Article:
Agriculture: Tomato Pest Management Guidelines

Black Mold

  • Alternaria alternata
  • Symptoms and Signs

    Black mold is characterized by obvious lesions that appear on the surface of ripe fruit. Lesions are light to dark brown and vary from small flecks affecting only epidermal tissue to large, more or less circular, sunken lesions with decay extending into the carpel wall and often into the seed locule. During warm, humid weather the fungus may sporulate to form a black, velvetlike layer on the surface of the sunken lesions.

    Comments on the Disease

    Black mold is a disease of ripe tomato fruit that appears in the field after rain or dew. Disease incidence is higher with increased late-season rain; it is most common in late-season processing tomatoes. Fungal spores need 3 to 5 hours of wetness to germinate. After germination they can infect fruit by directly penetrating the epidermis. A crop can be heavily damaged within 4 to 5 days following a period of rain and high humidity. The fungus also readily colonizes any wounds on the fruit, including sunburned areas.

    Management

    Cultural practices help reduce the damage potential of the black mold fungus but preventive treatments may be needed for control in areas where it poses a continual problem.

    Cultural Control

    • Avoid overhead irrigation late in the season and keep beds dry.
    • Delays in harvest increase the chance of exposure to rain or dew and the incidence of black mold. Begin harvest as soon as fruit ripens.

    Cultural practices that encourage dense leaf canopies and the selection of varieties that develop and retain a heavy canopy, may aid in preventing black mold by protecting fruit from dew. However, a dense canopy also retains high humidity that favors other fruit molds such as gray mold.

    Organically Acceptable Methods

    Cultural control is acceptable for use on organically certified produce.

    Treatment Decisions

    Treatments are most likely necessary in late-harvest fields, in rainy years, or if the fruit is damaged. Apply the first treatment 4 to 6 weeks before anticipated harvest. Two applications may be necessary if harvest is anticipated after mid-September. Check with tomato processor representatives concerning allowed fungicides and rates.

    Common name Amount per acre** REI‡ PHI‡
    (Example trade name) (hours) (days)
    Not all registered pesticides are listed. The following are ranked with the pesticides having the greatest IPM value listed first—the most effective and least likely to cause resistance are at the top of the table. When choosing a pesticide, consider information relating to the pesticide's properties and application timing, honey bees, and environmental impact. Always read the label of the product being used.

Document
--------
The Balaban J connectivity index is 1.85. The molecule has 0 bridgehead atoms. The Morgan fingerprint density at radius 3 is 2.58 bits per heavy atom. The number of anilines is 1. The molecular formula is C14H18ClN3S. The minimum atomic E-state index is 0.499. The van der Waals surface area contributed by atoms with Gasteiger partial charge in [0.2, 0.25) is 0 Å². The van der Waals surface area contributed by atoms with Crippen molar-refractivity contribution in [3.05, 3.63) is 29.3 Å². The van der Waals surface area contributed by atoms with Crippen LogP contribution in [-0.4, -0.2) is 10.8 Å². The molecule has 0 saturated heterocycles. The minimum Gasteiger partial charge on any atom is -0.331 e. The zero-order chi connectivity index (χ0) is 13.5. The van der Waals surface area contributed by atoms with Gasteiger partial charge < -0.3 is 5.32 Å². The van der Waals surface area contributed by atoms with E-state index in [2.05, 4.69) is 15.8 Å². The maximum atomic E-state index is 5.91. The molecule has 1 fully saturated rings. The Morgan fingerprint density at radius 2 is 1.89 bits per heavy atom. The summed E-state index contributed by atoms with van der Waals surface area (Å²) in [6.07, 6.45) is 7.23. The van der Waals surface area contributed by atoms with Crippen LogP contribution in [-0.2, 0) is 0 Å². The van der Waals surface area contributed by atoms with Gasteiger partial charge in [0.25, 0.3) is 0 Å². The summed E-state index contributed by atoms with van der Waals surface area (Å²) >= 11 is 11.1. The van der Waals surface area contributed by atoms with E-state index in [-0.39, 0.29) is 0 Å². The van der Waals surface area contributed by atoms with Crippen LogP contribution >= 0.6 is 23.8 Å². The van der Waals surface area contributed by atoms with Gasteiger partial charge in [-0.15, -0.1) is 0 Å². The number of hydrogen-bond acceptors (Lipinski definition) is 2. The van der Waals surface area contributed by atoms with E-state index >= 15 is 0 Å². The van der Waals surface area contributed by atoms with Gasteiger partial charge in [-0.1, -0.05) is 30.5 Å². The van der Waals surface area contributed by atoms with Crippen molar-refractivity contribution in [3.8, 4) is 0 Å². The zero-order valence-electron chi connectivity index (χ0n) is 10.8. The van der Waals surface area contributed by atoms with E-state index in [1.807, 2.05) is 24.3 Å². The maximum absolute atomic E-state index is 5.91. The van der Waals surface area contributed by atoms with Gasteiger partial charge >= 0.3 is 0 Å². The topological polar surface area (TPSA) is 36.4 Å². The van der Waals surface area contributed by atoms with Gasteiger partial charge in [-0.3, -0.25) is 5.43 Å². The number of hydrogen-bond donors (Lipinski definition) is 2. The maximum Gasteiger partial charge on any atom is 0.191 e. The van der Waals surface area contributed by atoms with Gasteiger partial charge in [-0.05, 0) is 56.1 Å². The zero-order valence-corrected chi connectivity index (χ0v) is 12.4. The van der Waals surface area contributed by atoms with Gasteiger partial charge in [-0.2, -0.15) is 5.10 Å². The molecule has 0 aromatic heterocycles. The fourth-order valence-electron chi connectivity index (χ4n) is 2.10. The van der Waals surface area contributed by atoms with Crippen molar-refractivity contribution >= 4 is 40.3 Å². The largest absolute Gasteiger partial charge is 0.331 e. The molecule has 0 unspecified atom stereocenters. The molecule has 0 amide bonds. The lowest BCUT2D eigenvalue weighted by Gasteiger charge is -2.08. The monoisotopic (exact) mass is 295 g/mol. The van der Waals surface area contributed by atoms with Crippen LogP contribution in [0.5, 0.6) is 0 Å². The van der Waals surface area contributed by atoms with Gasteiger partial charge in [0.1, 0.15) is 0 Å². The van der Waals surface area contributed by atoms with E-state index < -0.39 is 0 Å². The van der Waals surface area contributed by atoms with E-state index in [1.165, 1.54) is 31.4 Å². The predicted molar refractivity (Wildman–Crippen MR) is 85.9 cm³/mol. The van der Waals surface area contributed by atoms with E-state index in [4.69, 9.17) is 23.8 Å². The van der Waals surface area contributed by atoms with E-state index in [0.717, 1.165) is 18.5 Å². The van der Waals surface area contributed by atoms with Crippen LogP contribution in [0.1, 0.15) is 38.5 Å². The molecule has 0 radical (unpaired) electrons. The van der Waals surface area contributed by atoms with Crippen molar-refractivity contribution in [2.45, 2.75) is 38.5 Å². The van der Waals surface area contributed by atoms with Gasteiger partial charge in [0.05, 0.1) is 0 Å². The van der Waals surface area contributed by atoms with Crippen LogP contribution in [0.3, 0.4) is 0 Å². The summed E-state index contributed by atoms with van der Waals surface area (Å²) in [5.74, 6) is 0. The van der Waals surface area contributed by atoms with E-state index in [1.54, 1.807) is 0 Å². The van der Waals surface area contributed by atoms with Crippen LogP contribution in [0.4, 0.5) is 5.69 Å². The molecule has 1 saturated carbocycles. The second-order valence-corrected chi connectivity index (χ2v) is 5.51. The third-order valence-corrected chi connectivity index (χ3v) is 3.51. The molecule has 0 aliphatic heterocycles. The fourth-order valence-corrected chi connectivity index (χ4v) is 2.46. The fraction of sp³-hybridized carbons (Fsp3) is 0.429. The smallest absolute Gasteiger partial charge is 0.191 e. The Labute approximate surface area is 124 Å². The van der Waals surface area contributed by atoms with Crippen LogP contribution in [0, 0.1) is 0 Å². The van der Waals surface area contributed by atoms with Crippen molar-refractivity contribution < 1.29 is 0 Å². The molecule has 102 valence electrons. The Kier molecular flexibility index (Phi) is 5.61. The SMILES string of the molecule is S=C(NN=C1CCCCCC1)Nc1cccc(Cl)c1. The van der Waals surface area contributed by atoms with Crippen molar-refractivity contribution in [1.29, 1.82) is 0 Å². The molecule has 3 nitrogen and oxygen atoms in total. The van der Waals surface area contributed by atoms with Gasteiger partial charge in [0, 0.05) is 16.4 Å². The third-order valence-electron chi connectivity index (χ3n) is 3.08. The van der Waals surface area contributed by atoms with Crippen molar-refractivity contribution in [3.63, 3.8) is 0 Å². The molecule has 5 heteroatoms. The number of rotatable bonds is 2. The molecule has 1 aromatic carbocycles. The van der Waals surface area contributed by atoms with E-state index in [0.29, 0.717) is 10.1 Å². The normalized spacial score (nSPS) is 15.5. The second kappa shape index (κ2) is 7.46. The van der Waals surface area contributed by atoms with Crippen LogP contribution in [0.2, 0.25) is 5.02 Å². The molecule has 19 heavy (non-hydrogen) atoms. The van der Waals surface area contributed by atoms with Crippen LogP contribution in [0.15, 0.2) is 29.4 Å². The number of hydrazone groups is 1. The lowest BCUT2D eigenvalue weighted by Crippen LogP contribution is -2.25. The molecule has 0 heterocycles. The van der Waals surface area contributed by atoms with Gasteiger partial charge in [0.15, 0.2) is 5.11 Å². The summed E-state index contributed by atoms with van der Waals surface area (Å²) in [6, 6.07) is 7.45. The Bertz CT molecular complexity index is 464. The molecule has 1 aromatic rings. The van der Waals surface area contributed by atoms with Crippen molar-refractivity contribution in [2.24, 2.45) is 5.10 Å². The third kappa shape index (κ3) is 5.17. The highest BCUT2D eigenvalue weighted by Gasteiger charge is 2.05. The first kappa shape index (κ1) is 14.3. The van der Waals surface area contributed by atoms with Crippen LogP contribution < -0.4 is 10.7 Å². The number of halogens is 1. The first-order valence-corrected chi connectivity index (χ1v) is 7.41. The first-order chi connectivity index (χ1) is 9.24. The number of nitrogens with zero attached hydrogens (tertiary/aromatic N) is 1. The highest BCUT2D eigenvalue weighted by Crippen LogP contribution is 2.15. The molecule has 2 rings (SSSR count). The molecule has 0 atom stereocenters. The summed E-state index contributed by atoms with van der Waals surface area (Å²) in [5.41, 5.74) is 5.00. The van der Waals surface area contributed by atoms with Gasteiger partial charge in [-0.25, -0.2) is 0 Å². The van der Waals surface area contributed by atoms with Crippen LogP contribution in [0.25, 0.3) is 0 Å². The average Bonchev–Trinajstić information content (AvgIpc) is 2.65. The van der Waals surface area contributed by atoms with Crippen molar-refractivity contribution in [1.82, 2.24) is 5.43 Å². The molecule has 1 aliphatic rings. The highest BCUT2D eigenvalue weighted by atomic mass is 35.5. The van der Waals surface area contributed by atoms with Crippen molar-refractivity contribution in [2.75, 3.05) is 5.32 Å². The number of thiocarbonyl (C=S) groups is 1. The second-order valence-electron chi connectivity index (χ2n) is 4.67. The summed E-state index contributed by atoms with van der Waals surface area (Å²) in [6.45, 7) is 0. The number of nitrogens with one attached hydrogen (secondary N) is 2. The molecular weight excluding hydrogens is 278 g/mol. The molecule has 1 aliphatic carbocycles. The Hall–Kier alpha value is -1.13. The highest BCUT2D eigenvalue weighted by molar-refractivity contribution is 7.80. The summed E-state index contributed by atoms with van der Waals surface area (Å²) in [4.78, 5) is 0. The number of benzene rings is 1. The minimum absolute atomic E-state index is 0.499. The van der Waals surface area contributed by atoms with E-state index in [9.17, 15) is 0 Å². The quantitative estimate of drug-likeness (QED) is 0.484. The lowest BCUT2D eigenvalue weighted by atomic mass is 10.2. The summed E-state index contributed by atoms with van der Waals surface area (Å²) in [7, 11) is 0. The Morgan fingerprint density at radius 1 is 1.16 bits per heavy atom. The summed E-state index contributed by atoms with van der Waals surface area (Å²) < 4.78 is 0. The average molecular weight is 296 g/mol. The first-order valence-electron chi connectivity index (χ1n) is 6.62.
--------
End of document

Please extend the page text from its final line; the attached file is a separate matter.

A. CHLOROTHALONIL
      (Bravo Weather Stik, generics) 2–2.75 pt 12 0
      MODE OF ACTION GROUP NAME (NUMBER1): Multi-site contact (M5)
     
    B. AZOXYSTROBIN
      (Quadris F) 5–6 fl oz 4 0
      MODE OF ACTION GROUP NAME (NUMBER1): Quinone outside inhibitor (11)
      COMMENTS: Apply on a 7- to 14-day interval; make no more than 3 sequential applications before alternating with a fungicide that has a different mode of action. Do not alternate or tank mix with fungicides to which resistance has developed in the pathogen population.
     
    C. AZOXYSTROBIN + DIFENOCONAZOLE
      (Quadris Top) 8 fl oz 12 0
      MODE OF ACTION GROUP NAME (NUMBER1): Quinone outside inhibitor (11) + Dimethylation inhibitor (3)
     
    D. PENTHIOPYRAD
      (Fontelis) See label 12 0
      MODE OF ACTION GROUP NAME (NUMBER1): Succinate dehydrogenase inhibitor (7)
     
    E. MANCOZEB
      (Dithane M-45) 1.5–2 lb 24 5
      (Dithane F-45 Rainshield) 1.2–1.6 qt 24 5
      (Penncozeb 75DF) 1.5–2 lb 24 5
      MODE OF ACTION GROUP NAME (NUMBER1): Multi-site contact (M3)
     
    F. PYRACLOSTROBIN
      (Cabrio EG) 8–12 oz 12 0
      MODE OF ACTION GROUP NAME (NUMBER1): Quinone outside inhibitor (11)
      COMMENTS: Apply at 7- to 14-day intervals; use higher rate and shorter interval when disease pressure is high.
    ** See label for dilution rate.
    Restricted entry interval (REI) is the number of hours (unless otherwise noted) from treatment until the treated area can be safely entered without protective clothing. Preharvest interval (PHI) is the number of days from treatment until harvest can take place. In some cases the REI exceeds the PHI. The longer of these two intervals is the minimum time that must elapse before harvest may take place.
    1 Group numbers are assigned by the Fungicide Resistance Action Committee (FRAC) according to different modes of action. Fungicides with a different group number are suitable to alternate in a resistance management program. In California, make no more than one application of fungicides with mode of action Group numbers 1, 4, 9, 11, or 17 before rotating to a fungicide with a different mode of action Group number; for fungicides with other Group numbers, make no more than two consecutive applications before rotating to fungicide with a different mode of action Group number.
    Text Updated: 12/13
    Treatment Table Updated: 12/13